Additional Tier 1 Bonds (AT1 Bonds) – A Detailed Explainer

Harsh Jain
October 8, 2022
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Banks have a number of ways to raise money for their institution – some of which are used in their day-to-day operations and some to build up the reserves as required by the relevant regulations. 

To do the latter, the banks can either raise equity, debt, or some combination of both. 

One of the debt-related instruments issued by the banks to increase their equity base is AT1 bonds. Sounds funny right? How can you increase your ‘equity’ by issuing ‘debt’ or bonds? Let’s find out.

What are AT1 bonds?

Additional Tier 1 bonds or AT1 bonds, fall in the category of perpetual bonds, and by definition have no maturity date i.e perpetual. AT1 bonds are issued by banks primarily to increase their core equity base and comply with the baseline requirements of the Basel III norms. Basel III is an internationally agreed set of measures developed by the Basel Committee on Banking Supervision in response to the financial crisis of 2008. 

The Basel III norms dictate that banks must maintain a capital adequacy ratio (CAR) of at least 8%. However, in India, Reserve Bank of India (RBI) norms mandate that India’s PSU banks like SBI, PNB, etc maintain a CAR of 12% and other private scheduled commercial banks maintain a CAR of 9%. The capital Adequacy Ratio is a measure of a bank’s risk capital. 

AT1 bonds offer higher returns with higher risk, most of it sourced from its perpetual nature – no maturity. Banks are not expected to pay back the principal amount, but they carry the right and not an obligation to return the principal after exercising a call option. Call options offer its holder an option to buy a financial instrument at a pre-determined price. 

Why do banks issue them?

As mentioned above, the primary reason for the banks to issue AT1 bonds is to increase the core equity base with the funds raised which is done periodically. The AT1 bond market took a massive hit in 2020 pegged by RBI allowing the write-off of AT1 bonds issued by Yes Bank worth Rs. 8,414 Cr during its reconstruction. But, investors are more confident about banking institutions with experts seeing issuances topping Rs 30,000 crore this financial year.

Features of AT1 bonds

Maturity: With no maturity period, AT1 bond issuers are not expected to return the principal amount. And hence they usually have no maturity date. Banks however do hold a call option if they do want to exercise their right to buy back the bond at a pre-determined price.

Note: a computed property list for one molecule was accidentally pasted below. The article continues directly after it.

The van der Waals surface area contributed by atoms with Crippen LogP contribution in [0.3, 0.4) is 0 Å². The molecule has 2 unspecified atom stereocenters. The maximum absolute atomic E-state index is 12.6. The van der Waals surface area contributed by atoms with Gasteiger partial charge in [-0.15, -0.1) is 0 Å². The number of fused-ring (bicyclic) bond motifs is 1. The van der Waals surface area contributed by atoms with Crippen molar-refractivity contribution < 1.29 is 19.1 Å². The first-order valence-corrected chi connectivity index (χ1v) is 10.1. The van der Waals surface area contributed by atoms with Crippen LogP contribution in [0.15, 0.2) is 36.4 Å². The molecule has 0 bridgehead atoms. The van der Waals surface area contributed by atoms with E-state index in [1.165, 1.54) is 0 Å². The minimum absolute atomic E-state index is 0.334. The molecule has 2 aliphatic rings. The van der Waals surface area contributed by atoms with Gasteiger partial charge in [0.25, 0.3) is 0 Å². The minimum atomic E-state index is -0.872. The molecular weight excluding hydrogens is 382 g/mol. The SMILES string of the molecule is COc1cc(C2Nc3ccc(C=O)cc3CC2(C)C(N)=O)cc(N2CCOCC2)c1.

Return: Interest rates offered on AT1 bonds are usually higher than other debt instruments like NCDs, and FDs offered by the same back. This is because these instruments are unsecured and can be written off by the bank during periods of extreme stress. To compensate investors for the additional risk, banks offer a higher rate of interest. 

Security: Banking institutions have the ability to write off these bonds which makes them the riskiest when the bank is under any constraints (as happened in the Yes Bank’s case).

Trade: These bonds can be traded on the stock exchange as well as sold in secondary markets.

SEBI’s AT1 regulation for Mutual Fund houses 

As per the recent directive from SEBI, mutual fund companies must value these AT1 bonds as 100-year instruments. This will have a significant impact on the fund’s NAV should there be a fall in the value/price of the bond due to an increase in the interest rate (Bond prices and the direction of interest rates are inversely related). 

Moreover, to limit the exposure that fund houses can have – they are mandated to have not more than 10% of the total assets invested in these AT1 bonds given their high-risk and long-dated nature. Therefore, as an investor before investing in any debt fund – it’s always good to have an understanding of their exposure to these bonds and ascertain the risk nature. 


Why are AT1 bonds perpetual?

  • AT1 bonds have no maturity date, i.e the investor doesn’t have the option to redeem the bonds and only the bank has the call option after a certain period of time.

Who regulates AT1 bonds?

  • The Securities and Exchange Board of India (SEBI) regulates AT1 bonds in line with Basel III guidelines. 

Should I invest in AT1 bonds?

  • From April 2023, SEBI has directed to increase the maturity of these AT1 bonds to 100 years. And therefore, you should stick to big brand names and have very limited exposure to these bonds as part of your debt allocation in your overall portfolio due to the high-risk nature of these financial instruments. 
      Risk Assessment Test